You've likely seen them before, but you don't know what the red birthmarks are called. Around ten percent of the nation's kids are born with hemangiomas. Now there's a new treatment for the common, non-cancerous tumors.
Unlike many children, one-year-old Griffin Joachim is pretty relaxed in the doctor's office.
"He's laid back at times, but then he's really curious and he'll want to get into everything," Griffin's Mother Kjersten Joachim said.
The Sioux Falls boy first started seeing Sanford Health Dr. Patrick Munson at two months old. Griffin's mother noticed the birthmark on his face started growing.
"I first noticed it when he was about two weeks old. I had no idea what it was. I thought it was some kind of rash," Kjersten said.
Dr. Munson diagnosed Griffin with a hemangioma, a non-cancerous tumor that often appears on the face. Munson usually just recommends that parents observe the tumor to make sure it doesn't grow. Sometimes, like in Griffin's case, treatment is needed.
"Ones close to the eye can affect vision and visual development. They can also ulcerate where they can get bleeding and scar tissue that forms," Munson said.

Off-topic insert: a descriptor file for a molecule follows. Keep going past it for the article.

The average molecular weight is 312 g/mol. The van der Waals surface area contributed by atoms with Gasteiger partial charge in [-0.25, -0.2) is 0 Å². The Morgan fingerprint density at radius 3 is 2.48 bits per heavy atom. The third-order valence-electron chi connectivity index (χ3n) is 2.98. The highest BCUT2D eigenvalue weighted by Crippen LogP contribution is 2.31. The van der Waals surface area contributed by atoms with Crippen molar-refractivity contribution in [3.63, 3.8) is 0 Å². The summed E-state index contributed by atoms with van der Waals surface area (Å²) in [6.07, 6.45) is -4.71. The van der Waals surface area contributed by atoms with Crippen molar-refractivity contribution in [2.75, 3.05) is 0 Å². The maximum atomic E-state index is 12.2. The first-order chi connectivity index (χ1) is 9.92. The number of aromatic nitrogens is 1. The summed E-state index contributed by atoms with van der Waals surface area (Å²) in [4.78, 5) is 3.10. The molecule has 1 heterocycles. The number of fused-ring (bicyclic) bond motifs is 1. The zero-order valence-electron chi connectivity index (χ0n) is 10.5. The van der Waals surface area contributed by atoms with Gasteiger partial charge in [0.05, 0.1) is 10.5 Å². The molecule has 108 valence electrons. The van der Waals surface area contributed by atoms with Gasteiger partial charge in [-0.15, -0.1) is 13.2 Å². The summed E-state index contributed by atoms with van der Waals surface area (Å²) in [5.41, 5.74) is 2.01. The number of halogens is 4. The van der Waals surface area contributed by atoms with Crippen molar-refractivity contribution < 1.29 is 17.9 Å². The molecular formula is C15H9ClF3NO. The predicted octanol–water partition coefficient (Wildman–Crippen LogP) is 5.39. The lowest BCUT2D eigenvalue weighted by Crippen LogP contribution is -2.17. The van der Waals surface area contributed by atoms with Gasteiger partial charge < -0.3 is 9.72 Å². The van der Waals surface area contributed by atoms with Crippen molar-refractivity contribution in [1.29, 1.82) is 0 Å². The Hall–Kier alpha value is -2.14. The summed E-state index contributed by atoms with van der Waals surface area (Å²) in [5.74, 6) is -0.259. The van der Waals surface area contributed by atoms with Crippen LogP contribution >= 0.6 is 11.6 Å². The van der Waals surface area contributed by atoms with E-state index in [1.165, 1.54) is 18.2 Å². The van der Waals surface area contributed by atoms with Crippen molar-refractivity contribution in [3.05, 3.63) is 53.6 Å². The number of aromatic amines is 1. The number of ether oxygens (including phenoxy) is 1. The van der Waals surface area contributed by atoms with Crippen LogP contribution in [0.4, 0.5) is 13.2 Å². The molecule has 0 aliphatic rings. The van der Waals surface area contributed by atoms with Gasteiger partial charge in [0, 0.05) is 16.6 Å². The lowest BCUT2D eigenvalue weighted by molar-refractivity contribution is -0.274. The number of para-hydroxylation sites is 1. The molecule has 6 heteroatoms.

Munson decided to try a new drug on Griffin. It's called propranolol. It's an oral medication that's typically used to treat high blood pressure. It's also been found to shrink the size of these tumors.
Before this new medication, doctors basically used surgery and steroids to treat hemangiomas.
"When you stopped the steroids, the hemangiomas often grow back, so you either have to continue them long-term, which is an option, but it's not a good option because steroids have significant complications when they're used long-term," Munson said.
After nine months on the medication, Griffin's tumor has shrunk dramatically.
"It's hard to know what to do, but this is not a very invasive thing to do," Kjersten said.
"If that had been left alone, I might have had to do some type of surgical removal of the tumor because it would have been to big to do any other treatment," Munson said.
Studies show there are two possible side effects of propranolol: sleepiness and trouble controlling blood sugar levels. Griffin did not deal with either of those side effects.